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Where Some Girls Pin Their Hopes On

Like many Filipino girls, these girls go to school. But unlike many Filipino girls, these girls live in school—them and about three thousand more. They are from the Sisters of Mary Girls Town in Talisay, Cebu.

They were sought out by the Sisters from the poorest of the poor families in Visayas and Mindanao. Here, they are taught academic subjects as well as technical-vocational skills. After high school, most of the girls get an NCII accreditation from TESDA, preparing them for a life in college or an opportunity to land a job after high school.

The girls attend classes almost year-round. They only get a two-week vacation during the year. Sometimes, many of them choose not to return to their homes for vacation but instead stay in the school dormitories.

That day—the day I took these photos—was a special day for the girls. It was the day the school campus was filled with smiles and laughter, and some crying, too. It was the day the school ground turned into a big picnic ground. It was the day—the only day during the year—the school opened its gates to allow visits from the girls’ families.

I saw mothers and daughters hugging and laughing and crying together. I saw fathers and daughters hugging and laughing and crying together. It was a happy day for many of the girls.

But when I happened to pass by one of the dormitories, I heard some sobbing. I couldn’t help but ask some of the girls walking by me about the sobbings I’ve heard. “Ate, wala po kasi silang bisita eh.” “Bakit?” I asked. “Wala po sigurong pamasahe ang mga kamag-anak nila para pumunta dito sa Cebu,” they replied in halting Tagalog.

It broke my heart because I knew how they felt. During my four years in high school, I had to live with a relative in Manila so I can continue my schooling. I only got visited twice by my parents. Well, thrice, if I were to include my graduation day. My worst enemy at the time was homesickness. Also, I had no one to turn to when I needed comforting. The only means of communication I had with my family back in the province was snail mail.

I admire the girls for their determination and I admire the institution for caring for these children. But I wish there will come a time when no girls would leave their homes just to have the opportunity to attend school, receive nourishment, and endure homesickness for a chance at a better life.

Posted 4 years, 6 months ago at 7:52 pm.


14 Replies

  1. sana mas marami pang mga bata ang matulungan nila… at sana rin, marami pang tao ang tumulong para maisagawa ang napakabuting adhikain nila…

  2. Yeah, I hope so, too. Thanks!

  3. you really got a rare job. and naiibang pagkakataon to touch people and be touched by their lives. thanks for sharing… 🙂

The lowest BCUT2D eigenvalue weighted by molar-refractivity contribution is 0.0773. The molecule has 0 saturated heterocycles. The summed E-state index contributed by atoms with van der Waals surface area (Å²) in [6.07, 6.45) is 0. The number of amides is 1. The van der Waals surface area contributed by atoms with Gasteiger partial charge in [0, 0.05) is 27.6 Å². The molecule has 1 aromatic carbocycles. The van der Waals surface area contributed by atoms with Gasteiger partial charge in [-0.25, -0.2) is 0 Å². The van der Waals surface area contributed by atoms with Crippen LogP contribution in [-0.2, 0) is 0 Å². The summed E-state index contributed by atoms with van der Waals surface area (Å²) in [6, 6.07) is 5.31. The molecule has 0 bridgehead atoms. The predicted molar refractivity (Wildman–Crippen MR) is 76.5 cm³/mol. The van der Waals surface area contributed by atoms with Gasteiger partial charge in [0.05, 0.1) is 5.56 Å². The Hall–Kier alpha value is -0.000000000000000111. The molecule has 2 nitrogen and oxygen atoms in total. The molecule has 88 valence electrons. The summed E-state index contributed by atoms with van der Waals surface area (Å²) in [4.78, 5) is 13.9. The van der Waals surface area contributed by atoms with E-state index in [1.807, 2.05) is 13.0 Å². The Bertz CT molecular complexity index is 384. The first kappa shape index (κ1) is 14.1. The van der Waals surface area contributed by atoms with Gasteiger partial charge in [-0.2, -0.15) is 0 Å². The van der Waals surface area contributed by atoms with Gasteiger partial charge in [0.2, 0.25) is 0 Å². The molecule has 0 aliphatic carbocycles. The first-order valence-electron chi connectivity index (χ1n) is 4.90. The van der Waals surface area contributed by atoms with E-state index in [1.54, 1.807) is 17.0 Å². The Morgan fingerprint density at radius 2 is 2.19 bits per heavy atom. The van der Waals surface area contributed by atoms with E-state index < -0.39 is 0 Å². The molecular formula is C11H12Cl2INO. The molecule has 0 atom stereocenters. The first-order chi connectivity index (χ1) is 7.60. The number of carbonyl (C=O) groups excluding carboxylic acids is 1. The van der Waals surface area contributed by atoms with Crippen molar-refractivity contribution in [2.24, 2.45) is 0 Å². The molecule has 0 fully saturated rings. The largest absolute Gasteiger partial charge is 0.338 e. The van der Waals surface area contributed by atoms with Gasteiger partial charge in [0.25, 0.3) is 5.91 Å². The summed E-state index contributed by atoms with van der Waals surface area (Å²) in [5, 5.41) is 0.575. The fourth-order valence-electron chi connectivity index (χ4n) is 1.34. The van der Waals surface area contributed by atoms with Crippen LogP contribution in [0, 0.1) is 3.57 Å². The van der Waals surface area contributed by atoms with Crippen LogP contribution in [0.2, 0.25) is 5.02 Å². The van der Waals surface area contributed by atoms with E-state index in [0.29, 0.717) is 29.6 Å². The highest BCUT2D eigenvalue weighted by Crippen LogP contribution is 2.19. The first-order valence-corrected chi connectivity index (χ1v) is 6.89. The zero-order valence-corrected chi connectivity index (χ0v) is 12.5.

sasabihin ko pang excellent as usual ang pictures? and, mahusay but sharp ang narration? hwag na, hehe. great post na lang. 😉 🙂

  4. Umn, hindi po ito kasama sa job ko, Ate San hehe.

    Maraming salamat sa pambobola hahaha!

  5. Sad story para sa mga batang ito. I do hope na yung mga sakripisyo nila ay magbunga. Nawa’y magtiis pasila parasa kanilang kinabukasan.

  6. Tama ka, sana nga ay magtiis sila at makatapos ng pag-aaral nila.

  7. Awww! Ang bigat naman nito.. Pero seryoso, ito yung mga batang magtatagumpay pag dating ng araw.

  8. Hi Joel,
    It is what I prayed for when I went there, and I continue praying for them. Sama ka na rin sa pagpi-pray para sa kanila 🙂

    Maraming salamat pala sa pagdalaw dito. Are you a blogger? If so, pakilagay na lang ang URL ng blog mo so I can visit back 😉

  9. sobrang nakakalungkot nga siguro ang ganyan lalo na at mga bata pa sila. they need lalo ng connection sa kanilang mga magulang.

    pero salamat sa school na yan, at least may mga batan nagkakaroon ng pagkakataon para makapag-aral.

  10. Tama ka, Hoshi, mga bata pa sila at kailangan pa nila ng care ng mga parents nila. Pero naisip ko, mabuti na rin kasi nakakapag-aral naman sila, Kaysa naman kasama nga nila ang parents nila tapos hindi naman sila nag-aaral. Wala silang magiging sandata sa buhay.

  11. Nakaka-tats naman ang story na ito Ms. N. I pray that someday they will get what they hope for.

  12. Sana nga, sana nga.

  13. lovelyangel Jun 8th 2013

    hey, thanks for visiting my alma mater,

    i was once there and i tell you, it was a life-changing experience for me
    and for all graduates of SOM..

    all of my life and of where im now, i owe it to this school, to the sisters and to Fr Al, our founder…

  14. Hello, lovelyangel, thanks for dropping in at my blog. It is nice to hear from a SOM alumna. I hope all the other girls in SOM will also succeed in life.

    God bless and hope you see again here 😉

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